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By Jason Stipp and Robert Johnson, CFA | 04-05-2013 09:00 AM

March Jobs Disappointing, But No Game Changer

Although March employment was weak, we're still within a generally steady--albeit slow--longer-term employment growth trend, says Morningstar's Bob Johnson.

Jason Stipp: I'm Jason Stipp for Morningstar. We got a disappointing employment report from the government for March. It showed only 88,000 jobs were added to the economy. This is well-below most economists' forecasts, including Bob Johnson, our director of economic analysis. He is here to explain his take on the numbers, and where he thinks the job market might really be right now.

Thanks for joining me, Bob.

Bob Johnson: Great to be here.

Stipp: So, bottom line, this wasn't a very good report. There wasn’t a lot to like in this report. You thought we would get around 190,000.

Johnson: That's correct.

Stipp: We got 88,000, obviously, a disappointment.

What were some of the drivers here, and what's your take on that number?

Johnson: I think the number was a disappointing number, and I want to stress that. I think that we were about 100,000 below what I was thinking, what consensus was thinking, probably 80,000 or so below what the 12-month average has been. So, we were a little slow this month. But on the other hand, there were some pretty strong revisions to prior months as well. So, the number was not quite as bad as it looked.

Stipp: So the market's initial reaction was not pleased about this report. Do you think this report is a game changer, though?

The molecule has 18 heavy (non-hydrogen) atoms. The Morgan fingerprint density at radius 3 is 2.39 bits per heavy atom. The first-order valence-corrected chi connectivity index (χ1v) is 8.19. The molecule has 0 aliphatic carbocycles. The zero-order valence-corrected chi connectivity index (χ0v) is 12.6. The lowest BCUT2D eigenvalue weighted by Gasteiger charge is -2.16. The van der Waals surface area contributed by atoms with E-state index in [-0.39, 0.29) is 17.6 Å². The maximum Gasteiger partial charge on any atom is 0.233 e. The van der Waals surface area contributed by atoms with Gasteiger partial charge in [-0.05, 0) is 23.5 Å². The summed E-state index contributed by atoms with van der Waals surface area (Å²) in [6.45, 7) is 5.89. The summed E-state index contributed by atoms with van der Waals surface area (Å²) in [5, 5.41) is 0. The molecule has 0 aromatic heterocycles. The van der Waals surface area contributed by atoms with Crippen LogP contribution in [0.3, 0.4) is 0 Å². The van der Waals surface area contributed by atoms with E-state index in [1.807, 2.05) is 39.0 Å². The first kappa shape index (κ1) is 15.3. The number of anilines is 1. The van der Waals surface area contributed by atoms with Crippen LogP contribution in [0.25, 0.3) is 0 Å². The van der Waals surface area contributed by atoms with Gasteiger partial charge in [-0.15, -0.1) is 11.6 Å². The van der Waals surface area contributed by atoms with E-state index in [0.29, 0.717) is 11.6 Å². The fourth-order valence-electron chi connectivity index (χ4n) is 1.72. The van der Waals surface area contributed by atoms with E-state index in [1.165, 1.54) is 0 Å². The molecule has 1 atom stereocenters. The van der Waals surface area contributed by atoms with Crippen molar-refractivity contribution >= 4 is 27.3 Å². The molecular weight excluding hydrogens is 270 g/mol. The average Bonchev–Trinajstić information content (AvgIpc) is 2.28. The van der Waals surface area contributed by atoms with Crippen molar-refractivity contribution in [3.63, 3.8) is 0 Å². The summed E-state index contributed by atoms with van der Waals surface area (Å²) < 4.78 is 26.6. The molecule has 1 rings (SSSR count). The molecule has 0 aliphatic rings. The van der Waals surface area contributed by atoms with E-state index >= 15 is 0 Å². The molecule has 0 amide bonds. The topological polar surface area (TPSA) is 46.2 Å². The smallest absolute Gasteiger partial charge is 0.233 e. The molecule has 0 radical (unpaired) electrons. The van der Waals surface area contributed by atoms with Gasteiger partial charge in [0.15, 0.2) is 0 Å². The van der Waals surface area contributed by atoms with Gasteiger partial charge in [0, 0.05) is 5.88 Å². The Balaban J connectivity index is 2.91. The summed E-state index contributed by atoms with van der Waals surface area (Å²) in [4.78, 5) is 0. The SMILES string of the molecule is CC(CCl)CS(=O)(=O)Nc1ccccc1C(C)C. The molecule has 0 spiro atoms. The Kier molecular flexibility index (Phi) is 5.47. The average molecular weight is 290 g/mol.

Johnson: It is absolutely not a game changer. You start to look at the data in the ways that I like to, and it certainly wasn't nearly as disappointing as the headline numbers would suggest. I think the market is reacting to a lot of things. I mentioned last week in my column and in our video that a lot of the economic data was coming in just a little light to me, and yet the market made new highs last week.

This week we had some more disappointing data in several different categories, and now all of a sudden everybody that was rapidly raising their forecasts are now kind of saying, oh, maybe I shouldn't have been quite so bullish. So, it's more a reaction that everybody got way warmed up by a couple of reports on February's data, and we warned about that last week, and now more disappointing data this week, and I think the market is reacting to that--not just the jobs report. The jobs report really, if you peel back the onion, wasn't quite so disappointing.

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